Million Dollar Movie

Michael Powell, Author, Martin Scorsese, Introduction by Random House (NY) $30 (626p) ISBN 978-0-679-43443-6
This outspoken, splendidly rambling memoir is the great British director's (d. 1990) follow-up to his A Life in the Movies. While the earlier volume discusses the making of the eccentric and opulent Red Shoes (1948) and Black Narcissus (1947), Powell chronicles here a career in decline, one bottoming out with the much-derided Peeping Tom (1960), a study of voyeurism to be celebrated only by a later generation of filmmakers-among them Francis Ford Coppola, who serenaded a delighted Powell in a Manhattan restaurant, and Scorsese, who spurred reappraisal of Powell's career. To Powell, Hollywood executives were ``chair polishers'' myopically focused on the bottom line; he and collaborator Emeric Pressburger, on the other hand, were artists for whom the box-office ``grosses are too gross.'' The book is buoyant and unpretentious, full of affectionate anecdotes about actors Jennifer Jones, Michael Redgrave and Dirk Bogarde; larger-than-life producers Samuel Goldwyn and Alexander Korda; and figures great and obscure-Henri Matisse, Hitchcock, even Powell's beloved dogs, who take over the narration at strategic points-that reflect Powell's exuberance and generosity. Photos not seen by PW. (Apr.)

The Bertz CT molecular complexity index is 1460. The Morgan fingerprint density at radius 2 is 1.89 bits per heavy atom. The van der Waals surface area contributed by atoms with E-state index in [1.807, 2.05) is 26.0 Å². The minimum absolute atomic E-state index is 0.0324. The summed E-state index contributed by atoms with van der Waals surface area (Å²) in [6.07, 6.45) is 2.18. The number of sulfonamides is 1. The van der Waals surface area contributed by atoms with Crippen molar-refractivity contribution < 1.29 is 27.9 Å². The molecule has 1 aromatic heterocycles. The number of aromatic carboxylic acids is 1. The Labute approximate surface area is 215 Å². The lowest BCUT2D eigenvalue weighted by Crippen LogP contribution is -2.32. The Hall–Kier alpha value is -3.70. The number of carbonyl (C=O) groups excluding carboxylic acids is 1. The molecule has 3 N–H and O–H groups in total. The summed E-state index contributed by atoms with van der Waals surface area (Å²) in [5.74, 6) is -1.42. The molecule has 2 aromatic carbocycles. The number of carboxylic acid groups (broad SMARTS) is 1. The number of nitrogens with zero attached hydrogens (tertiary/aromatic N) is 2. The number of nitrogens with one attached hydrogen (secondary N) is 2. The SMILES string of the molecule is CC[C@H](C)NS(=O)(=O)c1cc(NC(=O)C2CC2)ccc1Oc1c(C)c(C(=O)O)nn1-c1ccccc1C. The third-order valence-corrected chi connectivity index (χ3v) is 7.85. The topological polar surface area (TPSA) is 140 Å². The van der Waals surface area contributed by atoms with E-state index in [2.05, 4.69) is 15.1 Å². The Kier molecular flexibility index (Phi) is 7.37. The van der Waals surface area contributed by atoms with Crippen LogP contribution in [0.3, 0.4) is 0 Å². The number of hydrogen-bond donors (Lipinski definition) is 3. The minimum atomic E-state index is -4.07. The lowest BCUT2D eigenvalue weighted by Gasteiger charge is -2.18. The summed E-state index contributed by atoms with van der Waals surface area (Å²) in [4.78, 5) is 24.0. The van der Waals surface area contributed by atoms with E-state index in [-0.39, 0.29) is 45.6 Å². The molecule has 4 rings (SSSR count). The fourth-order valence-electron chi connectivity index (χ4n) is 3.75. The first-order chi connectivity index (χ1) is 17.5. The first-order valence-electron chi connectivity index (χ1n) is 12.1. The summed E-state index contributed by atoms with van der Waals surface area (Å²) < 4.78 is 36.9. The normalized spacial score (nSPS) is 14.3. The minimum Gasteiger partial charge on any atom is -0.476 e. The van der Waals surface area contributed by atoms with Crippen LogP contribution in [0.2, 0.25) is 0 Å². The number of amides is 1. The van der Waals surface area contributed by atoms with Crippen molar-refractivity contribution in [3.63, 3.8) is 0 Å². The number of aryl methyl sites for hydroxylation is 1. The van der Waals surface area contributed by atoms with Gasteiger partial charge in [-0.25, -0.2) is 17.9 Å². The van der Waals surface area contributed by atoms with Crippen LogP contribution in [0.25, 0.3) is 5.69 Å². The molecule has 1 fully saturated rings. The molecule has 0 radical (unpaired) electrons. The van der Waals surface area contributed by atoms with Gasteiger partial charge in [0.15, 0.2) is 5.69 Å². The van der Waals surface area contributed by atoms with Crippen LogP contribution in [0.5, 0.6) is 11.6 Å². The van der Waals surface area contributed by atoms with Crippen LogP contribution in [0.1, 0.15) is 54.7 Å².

Reviewed on: 04/03/1995
Release date: 04/01/1995
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